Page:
AMD on Monday said it has no replacement planned for the aging Geode low-power chip, creating uncertainty for its use in products like future XO laptops made by One Laptop Per Child.
There won't be a Geode successor, and the company has no core microarchitecture planned to replace the chip, AMD executives said. The comments end speculation about the future of Geode, an integrated chip used in netbooks like OLPC's XO laptop, ultramobile PCs and devices like set-top boxes.
"There are no plans for a follow-on product to today's available AMD Geode LX products, but we expect to make this very successful processor available to customers as long as the market demands," said Phil Hughes, an AMD spokesman.
The chip is too old for further development, said Dean McCarron, president for Mercury Research. Chip designs and manufacturing processes have improved since it was first introduced.
AMD is also trying to channel its resources smartly during tough economic times and Geode isn't high on its list of priorities, McCarron said.
"Geode was a nice niche market for them, but we are in a very different environment. You can't split your attention too many ways," he said. Geode doesn't contribute to AMD's bottom line like the mainstream chips.
AMD could re-enter the ultra-low-power-chip space after its fortunes improve, McCarron said. It could shrink down existing low-power chips like the Athlon Neo, which are based on newer designs, McCarron said. AMD earlier in the month launched Athlon Neo for ultrathin laptops.
But company executives say that's unlikely.
"We'll continue to sell the Geode line of products, but as far as are we going to be bringing out a new core microarchitecture specifically targeted at that space -- no, we won't be doing that. It's not a part of our future product road map. You are going to continue to see us offer lower-power processors just like the Neo being offered at 15 watts," said Randy Allen, senior vice president of the computing solutions group at AMD, in an interview earlier this month.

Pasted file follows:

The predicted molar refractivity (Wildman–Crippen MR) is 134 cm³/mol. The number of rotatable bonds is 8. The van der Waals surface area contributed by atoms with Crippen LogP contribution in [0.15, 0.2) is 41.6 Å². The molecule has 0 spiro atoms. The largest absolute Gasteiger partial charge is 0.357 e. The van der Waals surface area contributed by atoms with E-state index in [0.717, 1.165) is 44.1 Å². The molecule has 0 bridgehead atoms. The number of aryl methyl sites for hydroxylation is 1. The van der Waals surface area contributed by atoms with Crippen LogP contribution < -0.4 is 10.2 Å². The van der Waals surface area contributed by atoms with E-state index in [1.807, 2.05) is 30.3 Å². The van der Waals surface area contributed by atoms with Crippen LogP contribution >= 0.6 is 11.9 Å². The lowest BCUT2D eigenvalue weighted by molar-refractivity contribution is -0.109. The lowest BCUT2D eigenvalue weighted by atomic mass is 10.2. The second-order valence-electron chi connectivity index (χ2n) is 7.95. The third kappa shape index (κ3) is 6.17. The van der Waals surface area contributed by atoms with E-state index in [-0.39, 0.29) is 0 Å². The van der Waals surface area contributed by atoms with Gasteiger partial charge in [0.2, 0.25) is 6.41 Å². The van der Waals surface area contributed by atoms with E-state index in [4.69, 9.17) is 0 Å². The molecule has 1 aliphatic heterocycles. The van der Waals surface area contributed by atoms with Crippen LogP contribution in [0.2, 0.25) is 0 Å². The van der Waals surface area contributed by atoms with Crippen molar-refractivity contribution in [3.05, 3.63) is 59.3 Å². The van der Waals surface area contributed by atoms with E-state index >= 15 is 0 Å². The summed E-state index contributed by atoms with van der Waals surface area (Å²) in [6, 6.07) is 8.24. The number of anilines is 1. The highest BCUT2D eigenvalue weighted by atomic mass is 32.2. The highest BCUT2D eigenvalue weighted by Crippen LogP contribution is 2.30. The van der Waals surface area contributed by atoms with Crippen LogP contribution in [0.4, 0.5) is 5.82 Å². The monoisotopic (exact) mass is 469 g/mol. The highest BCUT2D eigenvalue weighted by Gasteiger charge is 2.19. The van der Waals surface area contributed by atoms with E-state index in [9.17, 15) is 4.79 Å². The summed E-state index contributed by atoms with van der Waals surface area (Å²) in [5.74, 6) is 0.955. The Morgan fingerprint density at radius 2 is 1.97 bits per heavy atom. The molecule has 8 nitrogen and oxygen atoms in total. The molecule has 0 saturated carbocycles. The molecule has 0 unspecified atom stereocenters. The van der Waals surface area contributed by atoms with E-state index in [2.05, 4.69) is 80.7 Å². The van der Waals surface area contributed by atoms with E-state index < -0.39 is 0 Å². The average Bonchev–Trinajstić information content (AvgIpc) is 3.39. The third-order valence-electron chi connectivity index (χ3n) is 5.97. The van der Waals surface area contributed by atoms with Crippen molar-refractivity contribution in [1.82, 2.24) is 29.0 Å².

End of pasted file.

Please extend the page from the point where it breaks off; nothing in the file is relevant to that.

Geode bundles an x86 processor core, a graphics core and other components on a single chip. The Geode LX series of chips runs at speeds of up to 600MHz and draws between 0.9 watts and 5 watts of power.
Without an updated version of the Geode, AMD may struggle to win a contract to supply the next-generation OLPC laptop, the XO-2.
OLPC representatives did not respond to a request for comment about Geode's future. But in an e-mail sent in late December, a spokesman said the group hopes to make some changes with the new laptop. "One challenge with [XO-2] has been to obtain the desired system-on-a-chip, while at the same time avoiding an exclusive arrangement with a single processor vendor," Jim Gettys of OLPC said at the time.
A Wiki page for the OLPC cites Intel and Via among companies that could potentially supply chips for the XO-2.
AMD is working with OLPC on its vision and discussing chips from the product road map that might fit into XO-2, Allen said. "But I don't think we have any specifics in terms of the XO-2," Allen said.
Geode's origins can be traced back to the mid-90s when Cyrix developed the MediaGX integrated chip for sub-$1,000 mainstream PCs, according to McCarron. Cyrix merged with National Semiconductor in 1999 and developed the first Geode chips for embedded devices from MediaGX design. AMD ultimately bought the Geode business from National Semiconductor in 2003.